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5. Protection of Property Rights

Real Property

Guyana ranks 128 out of 190 countries in the 2020 World Bank ranking for Ease of Business registering property. Guyana has a dual registry system of property rights with distinct requirements, processes, and enforcement mechanisms.  The two types of registry systems are deeds (Deeds and Commercial Registry) and title (Land Registry) registries that operate in separate jurisdictions, which in theory helps avoid the problem of double entry and dual registration.   Companies have complained about Guyana’s property rights being overly bureaucratic and complex, with opaque regulations that overlap and compete. Some report that this affects the proper allocation, enforcement, and effectiveness of property rights, as well as the efficiency of property-based markets, such real estate and financial markets (especially primary ones, such as mortgage markets).  The judicial system is generally perceived to be slow and ineffective in enforcing legal contracts. The World Bank’s Doing Business report 2020 reports it takes 581 days to enforce such contracts. 

Intellectual Property Rights

Upon independence in 1966, Guyana adopted British law on intellectual property rights (IPR). Guyana’s Copyright Act is dated 1956, and its Trademark Act and Patents and Design Act are dated 1973.  Local contacts report that numerous attempts to pass comprehensive legislative updates to this legislation have been unsuccessful. Piecemeal modernization amendments contained in the Geographic Indication Act of 2005, the Competition and Fair Trading Act 2006, the Business Names Registration Act 2000, and the Deeds Registry Authority Act 1999 have offered additional protection to local products and companies.

No modern legislation exists to protect the foreign-registered rights of investors. Guyana joined the World Intellectual Property Organization (WIPO) and acceded to the Berne and Paris Conventions in late 1994. Guyana has not ratified a bilateral intellectual property rights agreement with the United States. The Granger administration has drafted intellectual property rights legislation which has yet to be tabled in Parliament.

Many businesses reported registration time for a patent or trademark may take in excess of six months. However, there is a lack of effective enforcement to protect intellectual property rights. Patent and trademark infringement are common, as is evident among local television broadcasts of pirated and rebroadcasted TV satellite signals. Media sources reported that piracy of foreign academic textbooks is common. Guyana’s laws have not been amended to fully conform to the requirements of the Trade Related Intellectual Property Rights (TRIPS) Agreement.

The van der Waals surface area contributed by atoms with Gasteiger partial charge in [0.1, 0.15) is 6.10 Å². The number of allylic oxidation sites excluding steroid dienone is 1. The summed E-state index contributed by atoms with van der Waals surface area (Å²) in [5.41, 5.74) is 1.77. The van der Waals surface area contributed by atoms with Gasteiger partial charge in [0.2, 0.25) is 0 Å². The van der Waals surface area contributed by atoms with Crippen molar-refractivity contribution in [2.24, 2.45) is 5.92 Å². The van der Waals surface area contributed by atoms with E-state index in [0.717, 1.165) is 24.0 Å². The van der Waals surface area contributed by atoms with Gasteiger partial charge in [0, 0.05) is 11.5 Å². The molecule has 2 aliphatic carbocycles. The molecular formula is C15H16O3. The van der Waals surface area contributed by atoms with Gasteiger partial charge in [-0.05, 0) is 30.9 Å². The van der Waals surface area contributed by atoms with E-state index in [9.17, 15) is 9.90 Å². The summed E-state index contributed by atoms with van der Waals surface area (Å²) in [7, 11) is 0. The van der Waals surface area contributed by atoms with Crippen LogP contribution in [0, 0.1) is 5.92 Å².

Guyana is not listed on USTR’s Special 301 Report to congress or the Notorious Markets List.

For additional information about treaty obligations and points of contact at local IP offices, please see WIPO’s country profiles at .

6. Financial Sector

Capital Markets and Portfolio Investment

Guyana has its own stock market, which is supervised by the Guyana Association of Securities Companies and Intermediaries (GASCI).   Guyana’s local stock market has performed well in 2019 with a year on year increase of 20 percent market capitalization.  Guyana’s financial services sector is estimated to have grown by 4.1 percent at mid-year 2019. Credit is available on market terms. The prime lending rate as at half year was 10.5 percent.  There continues to be significant interest in Guyana’s financial sector. 

Money and Banking System

Monetary policy remains accommodative, aimed at achieving price stability and controlling liquidity within the economy.  The financial sector is regulated by the Bank of Guyana (BOG), the country’s central bank.  The BOG is empowered under the Financial Institutions Act 1995 and Bank of Guyana Act to regulate the financial sector.   Regulation highlights include high levels of liquidity, a strong deposit and asset base, and profitable financial institutions.  Liquidity in the banking system increased by 16.8 percent on account of higher excess reserves and higher balances due from banks abroad.  Net domestic credit of the banking system expanded by 12.8 percent to $1.33M from the December 2018 level of $1.2M on account of higher credit to both the public and private sectors.

Nevertheless,  private sector contacts report that access to finance remains an issue for conducting business.  The prime lending rate contracted by 2.5 percent to 10.5 percent from 13.0 percent as of the third quarter 2019.  The BOG maintains a floating exchange rate.  According to the BoG half-year report, monetary aggregates of broad money expanded by 3.3% while that of reserve money contracted by 1.6%.

Guyana has six commercial banks.  Foreign banks provide domestic services or enter the market with the applicable license from the BoG.  Foreigners may establish a bank account without restrictions.

Guyana continues to strengthen its financial system through implementation of its Anti Money Laundering/Counter Financing of Terrorism (CFT) program and the passage of the National Payments Act 2018.  

Foreign Exchange and Remittances

Foreign Exchange